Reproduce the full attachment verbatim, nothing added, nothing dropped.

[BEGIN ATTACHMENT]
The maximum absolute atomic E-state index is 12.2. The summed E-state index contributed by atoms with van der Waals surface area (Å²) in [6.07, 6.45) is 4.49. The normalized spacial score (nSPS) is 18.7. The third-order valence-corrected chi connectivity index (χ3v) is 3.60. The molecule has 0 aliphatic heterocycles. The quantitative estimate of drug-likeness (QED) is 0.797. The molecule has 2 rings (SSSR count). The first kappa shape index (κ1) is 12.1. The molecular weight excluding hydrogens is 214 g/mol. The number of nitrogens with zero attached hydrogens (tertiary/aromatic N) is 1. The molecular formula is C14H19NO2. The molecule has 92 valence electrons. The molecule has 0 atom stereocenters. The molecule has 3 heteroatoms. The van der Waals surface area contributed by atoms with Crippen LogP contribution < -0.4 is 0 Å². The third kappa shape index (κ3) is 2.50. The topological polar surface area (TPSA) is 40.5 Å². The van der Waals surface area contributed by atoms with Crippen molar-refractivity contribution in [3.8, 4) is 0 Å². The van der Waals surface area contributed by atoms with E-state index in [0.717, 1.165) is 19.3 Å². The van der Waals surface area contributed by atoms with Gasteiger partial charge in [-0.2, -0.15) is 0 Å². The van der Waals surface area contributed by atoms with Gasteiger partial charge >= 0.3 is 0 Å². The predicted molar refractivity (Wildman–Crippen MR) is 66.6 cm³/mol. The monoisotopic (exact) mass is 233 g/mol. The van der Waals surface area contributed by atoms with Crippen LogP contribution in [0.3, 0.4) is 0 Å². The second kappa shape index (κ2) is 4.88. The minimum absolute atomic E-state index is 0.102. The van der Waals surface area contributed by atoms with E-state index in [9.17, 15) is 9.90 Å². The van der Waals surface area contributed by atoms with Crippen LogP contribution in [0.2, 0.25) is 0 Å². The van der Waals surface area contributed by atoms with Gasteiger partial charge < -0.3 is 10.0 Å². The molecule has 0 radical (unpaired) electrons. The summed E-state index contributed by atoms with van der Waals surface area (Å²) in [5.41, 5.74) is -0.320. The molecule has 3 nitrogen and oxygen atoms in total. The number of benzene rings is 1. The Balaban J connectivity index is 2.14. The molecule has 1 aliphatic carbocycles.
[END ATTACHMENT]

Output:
The maximum absolute atomic E-state index is 12.2. The summed E-state index contributed by atoms with van der Waals surface area (Å²) in [6.07, 6.45) is 4.49. The normalized spacial score (nSPS) is 18.7. The third-order valence-corrected chi connectivity index (χ3v) is 3.60. The molecule has 0 aliphatic heterocycles. The quantitative estimate of drug-likeness (QED) is 0.797. The molecule has 2 rings (SSSR count). The first kappa shape index (κ1) is 12.1. The molecular weight excluding hydrogens is 214 g/mol. The number of nitrogens with zero attached hydrogens (tertiary/aromatic N) is 1. The molecular formula is C14H19NO2. The molecule has 92 valence electrons. The molecule has 0 atom stereocenters. The molecule has 3 heteroatoms. The van der Waals surface area contributed by atoms with Crippen LogP contribution < -0.4 is 0 Å². The third kappa shape index (κ3) is 2.50. The topological polar surface area (TPSA) is 40.5 Å². The van der Waals surface area contributed by atoms with Crippen molar-refractivity contribution in [3.8, 4) is 0 Å². The van der Waals surface area contributed by atoms with E-state index in [0.717, 1.165) is 19.3 Å². The van der Waals surface area contributed by atoms with Gasteiger partial charge in [-0.2, -0.15) is 0 Å². The van der Waals surface area contributed by atoms with Gasteiger partial charge >= 0.3 is 0 Å². The predicted molar refractivity (Wildman–Crippen MR) is 66.6 cm³/mol. The monoisotopic (exact) mass is 233 g/mol. The van der Waals surface area contributed by atoms with Crippen LogP contribution in [0.3, 0.4) is 0 Å². The second kappa shape index (κ2) is 4.88. The minimum absolute atomic E-state index is 0.102. The van der Waals surface area contributed by atoms with E-state index in [9.17, 15) is 9.90 Å². The van der Waals surface area contributed by atoms with Crippen LogP contribution in [0.2, 0.25) is 0 Å². The van der Waals surface area contributed by atoms with Gasteiger partial charge < -0.3 is 10.0 Å². The molecule has 0 radical (unpaired) electrons. The summed E-state index contributed by atoms with van der Waals surface area (Å²) in [5.41, 5.74) is -0.320. The molecule has 3 nitrogen and oxygen atoms in total. The number of benzene rings is 1. The Balaban J connectivity index is 2.14. The molecule has 1 aliphatic carbocycles.